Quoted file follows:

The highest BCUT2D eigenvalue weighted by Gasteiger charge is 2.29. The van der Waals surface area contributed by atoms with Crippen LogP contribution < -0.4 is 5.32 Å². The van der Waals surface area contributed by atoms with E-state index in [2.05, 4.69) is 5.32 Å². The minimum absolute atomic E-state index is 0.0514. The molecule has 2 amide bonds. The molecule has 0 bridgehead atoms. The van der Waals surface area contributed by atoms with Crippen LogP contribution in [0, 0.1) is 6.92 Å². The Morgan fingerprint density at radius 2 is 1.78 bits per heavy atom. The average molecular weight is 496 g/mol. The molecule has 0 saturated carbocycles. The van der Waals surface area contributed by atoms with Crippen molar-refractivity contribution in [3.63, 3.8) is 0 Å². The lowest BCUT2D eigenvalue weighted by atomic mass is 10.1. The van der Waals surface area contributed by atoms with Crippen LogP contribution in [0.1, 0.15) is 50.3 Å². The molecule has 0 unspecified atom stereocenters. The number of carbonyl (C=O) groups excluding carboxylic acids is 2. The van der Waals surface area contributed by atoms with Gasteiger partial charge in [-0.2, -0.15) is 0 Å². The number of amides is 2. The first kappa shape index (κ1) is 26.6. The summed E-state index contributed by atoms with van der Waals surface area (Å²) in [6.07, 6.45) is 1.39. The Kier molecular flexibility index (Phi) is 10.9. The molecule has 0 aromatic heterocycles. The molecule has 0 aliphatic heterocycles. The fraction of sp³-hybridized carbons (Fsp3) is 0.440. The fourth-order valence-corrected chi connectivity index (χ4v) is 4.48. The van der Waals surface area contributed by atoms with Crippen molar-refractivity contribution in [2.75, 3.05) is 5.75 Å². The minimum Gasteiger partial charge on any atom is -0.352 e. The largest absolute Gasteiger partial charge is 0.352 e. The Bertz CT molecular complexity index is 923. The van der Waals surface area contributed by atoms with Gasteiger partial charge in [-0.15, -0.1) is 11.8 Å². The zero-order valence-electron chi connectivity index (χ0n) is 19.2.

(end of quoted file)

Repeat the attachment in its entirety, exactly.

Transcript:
The highest BCUT2D eigenvalue weighted by Gasteiger charge is 2.29. The van der Waals surface area contributed by atoms with Crippen LogP contribution < -0.4 is 5.32 Å². The van der Waals surface area contributed by atoms with E-state index in [2.05, 4.69) is 5.32 Å². The minimum absolute atomic E-state index is 0.0514. The molecule has 2 amide bonds. The molecule has 0 bridgehead atoms. The van der Waals surface area contributed by atoms with Crippen LogP contribution in [0, 0.1) is 6.92 Å². The Morgan fingerprint density at radius 2 is 1.78 bits per heavy atom. The average molecular weight is 496 g/mol. The molecule has 0 saturated carbocycles. The van der Waals surface area contributed by atoms with Crippen molar-refractivity contribution in [3.63, 3.8) is 0 Å². The lowest BCUT2D eigenvalue weighted by atomic mass is 10.1. The van der Waals surface area contributed by atoms with Crippen LogP contribution in [0.1, 0.15) is 50.3 Å². The molecule has 0 unspecified atom stereocenters. The number of carbonyl (C=O) groups excluding carboxylic acids is 2. The van der Waals surface area contributed by atoms with Gasteiger partial charge in [-0.2, -0.15) is 0 Å². The number of amides is 2. The first kappa shape index (κ1) is 26.6. The summed E-state index contributed by atoms with van der Waals surface area (Å²) in [6.07, 6.45) is 1.39. The Kier molecular flexibility index (Phi) is 10.9. The molecule has 0 aromatic heterocycles. The molecule has 0 aliphatic heterocycles. The fraction of sp³-hybridized carbons (Fsp3) is 0.440. The fourth-order valence-corrected chi connectivity index (χ4v) is 4.48. The van der Waals surface area contributed by atoms with Crippen molar-refractivity contribution in [2.75, 3.05) is 5.75 Å². The minimum Gasteiger partial charge on any atom is -0.352 e. The largest absolute Gasteiger partial charge is 0.352 e. The Bertz CT molecular complexity index is 923. The van der Waals surface area contributed by atoms with Gasteiger partial charge in [-0.15, -0.1) is 11.8 Å². The zero-order valence-electron chi connectivity index (χ0n) is 19.2.